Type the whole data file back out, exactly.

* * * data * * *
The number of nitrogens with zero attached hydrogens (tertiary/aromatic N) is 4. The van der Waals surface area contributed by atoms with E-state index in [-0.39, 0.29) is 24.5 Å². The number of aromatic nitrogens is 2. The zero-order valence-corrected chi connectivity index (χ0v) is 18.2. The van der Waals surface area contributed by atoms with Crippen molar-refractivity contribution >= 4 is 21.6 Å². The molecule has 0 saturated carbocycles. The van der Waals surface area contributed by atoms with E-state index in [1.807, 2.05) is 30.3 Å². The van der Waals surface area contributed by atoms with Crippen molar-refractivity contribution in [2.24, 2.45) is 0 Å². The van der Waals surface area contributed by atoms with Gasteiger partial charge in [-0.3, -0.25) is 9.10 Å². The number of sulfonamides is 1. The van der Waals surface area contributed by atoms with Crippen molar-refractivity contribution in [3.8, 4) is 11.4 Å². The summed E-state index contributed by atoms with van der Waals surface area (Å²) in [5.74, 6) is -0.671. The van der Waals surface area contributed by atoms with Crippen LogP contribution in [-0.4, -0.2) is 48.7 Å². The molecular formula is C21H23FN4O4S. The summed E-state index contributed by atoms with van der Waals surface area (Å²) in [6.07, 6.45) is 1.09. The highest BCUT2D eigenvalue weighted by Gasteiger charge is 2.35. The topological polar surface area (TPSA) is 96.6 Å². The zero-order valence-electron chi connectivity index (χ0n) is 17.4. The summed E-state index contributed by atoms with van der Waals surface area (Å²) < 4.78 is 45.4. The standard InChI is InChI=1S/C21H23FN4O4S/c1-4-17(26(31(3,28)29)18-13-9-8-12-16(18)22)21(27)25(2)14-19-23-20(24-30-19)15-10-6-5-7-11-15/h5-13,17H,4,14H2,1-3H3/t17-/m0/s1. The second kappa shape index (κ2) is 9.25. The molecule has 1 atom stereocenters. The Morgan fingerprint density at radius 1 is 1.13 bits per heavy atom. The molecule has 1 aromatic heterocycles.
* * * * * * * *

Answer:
The number of nitrogens with zero attached hydrogens (tertiary/aromatic N) is 4. The van der Waals surface area contributed by atoms with E-state index in [-0.39, 0.29) is 24.5 Å². The number of aromatic nitrogens is 2. The zero-order valence-corrected chi connectivity index (χ0v) is 18.2. The van der Waals surface area contributed by atoms with Crippen molar-refractivity contribution >= 4 is 21.6 Å². The molecule has 0 saturated carbocycles. The van der Waals surface area contributed by atoms with E-state index in [1.807, 2.05) is 30.3 Å². The van der Waals surface area contributed by atoms with Crippen molar-refractivity contribution in [2.24, 2.45) is 0 Å². The van der Waals surface area contributed by atoms with Gasteiger partial charge in [-0.3, -0.25) is 9.10 Å². The number of sulfonamides is 1. The van der Waals surface area contributed by atoms with Crippen molar-refractivity contribution in [3.8, 4) is 11.4 Å². The summed E-state index contributed by atoms with van der Waals surface area (Å²) in [5.74, 6) is -0.671. The van der Waals surface area contributed by atoms with Crippen LogP contribution in [-0.4, -0.2) is 48.7 Å². The molecular formula is C21H23FN4O4S. The summed E-state index contributed by atoms with van der Waals surface area (Å²) in [6.07, 6.45) is 1.09. The highest BCUT2D eigenvalue weighted by Gasteiger charge is 2.35. The topological polar surface area (TPSA) is 96.6 Å². The zero-order valence-electron chi connectivity index (χ0n) is 17.4. The summed E-state index contributed by atoms with van der Waals surface area (Å²) < 4.78 is 45.4. The standard InChI is InChI=1S/C21H23FN4O4S/c1-4-17(26(31(3,28)29)18-13-9-8-12-16(18)22)21(27)25(2)14-19-23-20(24-30-19)15-10-6-5-7-11-15/h5-13,17H,4,14H2,1-3H3/t17-/m0/s1. The second kappa shape index (κ2) is 9.25. The molecule has 1 atom stereocenters. The Morgan fingerprint density at radius 1 is 1.13 bits per heavy atom. The molecule has 1 aromatic heterocycles.